Tariffs and Trade Wars: Part 4

Posted by Brad McMillan, CFA, CAIA, MAI

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This entry was posted on Jun 19, 2018, 3:10:51 PM

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tariffs and trade warsAs we close out this series on tariffs and trade wars, let’s review what we’ve covered so far.

There is a case to be made for modifying the existing world trade system, and there are systemic imbalances and costs that need to be rectified. That being said, we need to ensure that we maintain as many of the good things about the current system as we can because, despite the costs, the U.S. is actually in a very favorable position overall.

The objectives

With that context, we can define what we need to do to improve the current system, without blowing it up. These are the benefits we want to preserve: 

  1. U.S. dollar as reserve currency
  2. U.S. as alliance leader/first among partners
  3. Open markets, which benefit U.S. consumers as much as foreign exporters

These are the changes we want to make: 

  1. Create more (and better) jobs here in the U.S.
  2. Help U.S. companies increase export sales
  3. Protect U.S. technology and assets
Tariffs not the best tool

When we actually lay out our objectives, we can see that tariffs are likely not the best tool available. By directly confronting and harming other countries, tariffs erode all three of the current benefits we want to preserve. Plus, by increasing costs to U.S. consumers, tariffs don’t actually drive any of the changes we want to make. This is why economists, as a group, are against tariffs and for free trade—which also has been the bipartisan consensus since the end of World War II.

As a negotiating tactic and a threat, tariffs certainly have their place. Indeed, they have been used—not extensively—but when appropriate. This strategy is what financial markets have largely been assuming the Trump administration has been taking and why markets have so far been pretty blasé about the whole thing. There is a fairly long history, in the U.S. and abroad, of using tariffs as a tactic and a threat. Sometimes they work, and sometimes they don’t. But the use of tariffs in this way is dangerous.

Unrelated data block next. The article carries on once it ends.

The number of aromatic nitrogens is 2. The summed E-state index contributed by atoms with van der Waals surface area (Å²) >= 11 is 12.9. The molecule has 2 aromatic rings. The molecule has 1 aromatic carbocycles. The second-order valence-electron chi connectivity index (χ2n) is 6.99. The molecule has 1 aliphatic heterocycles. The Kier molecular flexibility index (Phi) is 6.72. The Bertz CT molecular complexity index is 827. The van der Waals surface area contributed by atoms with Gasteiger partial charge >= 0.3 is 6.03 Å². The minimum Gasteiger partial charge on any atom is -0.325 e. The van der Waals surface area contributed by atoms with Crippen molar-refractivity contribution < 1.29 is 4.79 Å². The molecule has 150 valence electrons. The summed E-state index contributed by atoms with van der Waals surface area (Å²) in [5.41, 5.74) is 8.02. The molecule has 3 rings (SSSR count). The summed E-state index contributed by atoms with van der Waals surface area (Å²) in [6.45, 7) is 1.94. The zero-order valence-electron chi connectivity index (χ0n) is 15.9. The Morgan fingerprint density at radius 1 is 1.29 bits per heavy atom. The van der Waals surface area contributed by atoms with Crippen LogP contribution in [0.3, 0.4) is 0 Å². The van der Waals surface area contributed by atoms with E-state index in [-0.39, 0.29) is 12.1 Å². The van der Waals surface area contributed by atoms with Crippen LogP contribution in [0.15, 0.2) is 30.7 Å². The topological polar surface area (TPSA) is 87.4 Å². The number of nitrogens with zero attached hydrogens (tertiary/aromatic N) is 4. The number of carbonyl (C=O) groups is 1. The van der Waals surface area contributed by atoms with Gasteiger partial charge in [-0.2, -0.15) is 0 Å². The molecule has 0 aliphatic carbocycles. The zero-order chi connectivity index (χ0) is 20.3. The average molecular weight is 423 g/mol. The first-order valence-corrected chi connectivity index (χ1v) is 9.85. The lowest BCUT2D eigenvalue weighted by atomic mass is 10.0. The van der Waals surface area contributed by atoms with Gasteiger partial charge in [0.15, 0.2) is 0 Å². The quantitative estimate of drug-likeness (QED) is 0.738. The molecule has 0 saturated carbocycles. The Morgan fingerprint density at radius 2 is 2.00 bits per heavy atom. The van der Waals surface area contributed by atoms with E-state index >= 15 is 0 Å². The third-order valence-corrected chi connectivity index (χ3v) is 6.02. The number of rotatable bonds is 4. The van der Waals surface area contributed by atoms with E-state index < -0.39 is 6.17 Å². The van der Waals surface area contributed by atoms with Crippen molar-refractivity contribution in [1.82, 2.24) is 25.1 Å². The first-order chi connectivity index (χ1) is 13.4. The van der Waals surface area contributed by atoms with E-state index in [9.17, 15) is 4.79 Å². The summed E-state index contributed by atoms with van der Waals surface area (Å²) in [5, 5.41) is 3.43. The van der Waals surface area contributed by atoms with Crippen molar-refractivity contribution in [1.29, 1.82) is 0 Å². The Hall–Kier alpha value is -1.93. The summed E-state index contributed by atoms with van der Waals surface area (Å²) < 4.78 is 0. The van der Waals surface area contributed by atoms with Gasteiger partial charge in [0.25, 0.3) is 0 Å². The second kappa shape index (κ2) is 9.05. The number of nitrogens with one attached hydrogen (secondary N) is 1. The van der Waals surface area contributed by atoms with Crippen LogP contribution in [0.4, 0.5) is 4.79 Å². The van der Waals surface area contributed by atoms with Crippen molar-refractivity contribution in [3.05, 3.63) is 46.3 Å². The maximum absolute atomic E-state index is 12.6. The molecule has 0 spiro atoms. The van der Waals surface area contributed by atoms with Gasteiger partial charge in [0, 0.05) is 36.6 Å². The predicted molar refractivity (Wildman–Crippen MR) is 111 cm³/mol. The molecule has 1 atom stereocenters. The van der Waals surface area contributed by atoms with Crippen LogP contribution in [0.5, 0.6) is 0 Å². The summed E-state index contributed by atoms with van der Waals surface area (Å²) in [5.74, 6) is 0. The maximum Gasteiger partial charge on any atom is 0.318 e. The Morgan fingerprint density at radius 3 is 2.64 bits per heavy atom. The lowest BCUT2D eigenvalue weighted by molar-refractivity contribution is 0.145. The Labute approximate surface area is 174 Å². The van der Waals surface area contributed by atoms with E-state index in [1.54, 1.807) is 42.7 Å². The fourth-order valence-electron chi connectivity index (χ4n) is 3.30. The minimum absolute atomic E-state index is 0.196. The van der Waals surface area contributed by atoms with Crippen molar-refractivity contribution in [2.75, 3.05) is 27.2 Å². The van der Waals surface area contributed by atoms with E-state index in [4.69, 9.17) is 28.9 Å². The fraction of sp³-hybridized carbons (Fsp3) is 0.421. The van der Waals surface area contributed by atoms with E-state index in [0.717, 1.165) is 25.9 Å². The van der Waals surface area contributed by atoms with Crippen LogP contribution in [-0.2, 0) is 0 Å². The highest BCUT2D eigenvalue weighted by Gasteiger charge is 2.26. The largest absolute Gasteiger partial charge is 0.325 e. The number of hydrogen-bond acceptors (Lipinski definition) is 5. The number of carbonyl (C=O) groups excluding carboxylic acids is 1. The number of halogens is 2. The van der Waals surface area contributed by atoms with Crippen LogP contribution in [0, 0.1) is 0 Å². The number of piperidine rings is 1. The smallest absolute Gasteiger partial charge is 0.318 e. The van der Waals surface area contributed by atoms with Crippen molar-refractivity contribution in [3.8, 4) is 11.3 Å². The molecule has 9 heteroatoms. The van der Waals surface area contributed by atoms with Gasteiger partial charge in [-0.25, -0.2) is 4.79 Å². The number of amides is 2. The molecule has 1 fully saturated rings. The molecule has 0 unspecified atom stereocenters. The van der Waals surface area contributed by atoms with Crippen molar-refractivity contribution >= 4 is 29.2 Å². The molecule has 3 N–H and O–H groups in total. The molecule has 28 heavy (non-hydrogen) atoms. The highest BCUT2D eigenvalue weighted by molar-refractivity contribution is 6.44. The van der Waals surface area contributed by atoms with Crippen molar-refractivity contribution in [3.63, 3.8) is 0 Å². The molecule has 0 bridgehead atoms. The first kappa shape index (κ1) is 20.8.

Because of that danger, the world as a whole—led by the U.S.—has spent decades creating the World Trade Organization (WTO). This U.S.-led and -controlled organization is designed to make sure everyone plays fair and to solve problems like the ones we have. The WTO and its predecessor have been largely successful for decades. The current U.S. actions abandon that success and that organization.

So, where do we go from here?

The first step would be to use the resources we already have, rather than trying to go to less effective and more dangerous tactics.

The second step, even if we decide that the WTO isn’t going to solve the problem, is to use tactics that specifically address what we are trying to do. We want to benefit the U.S., not hurt other countries. Remember that the jobs that we have lost are by and large low skilled and low paying. Instead of trying to bring back those jobs, we could increase job training for displaced workers. This strategy is something that would solve the actual problem, as well as position those workers for a better future. This training could come from either the government or the private sector, so politics don’t really matter.

Further, we could get the Export-Import Bank—a government agency specifically designed to do just what its name implies—up and running again. Finally, there may indeed be a case for more restrictive policies, but those would not be tariffs.

There are many other measures we could take that would be more targeted, more effective, and less dangerous than the current tariff proposals. As I write this, China has promised retaliation, and other countries might well follow. This situation makes everyone worse off and does not result in any long-term good.

The real conclusion

While the problems the administration cites are real, the proposed tactics are not the best available. The hope around the world is that their use has been, as in the past, a way of making a point and framing the negotiations. If so, then they have certainly been effective, as the U.S. trade position is now front and center on the global agenda.

Going forward, we should certainly use that accomplishment to help solve the problems. I applaud the administration for taking them on, but now let’s shift to more effective tactics.

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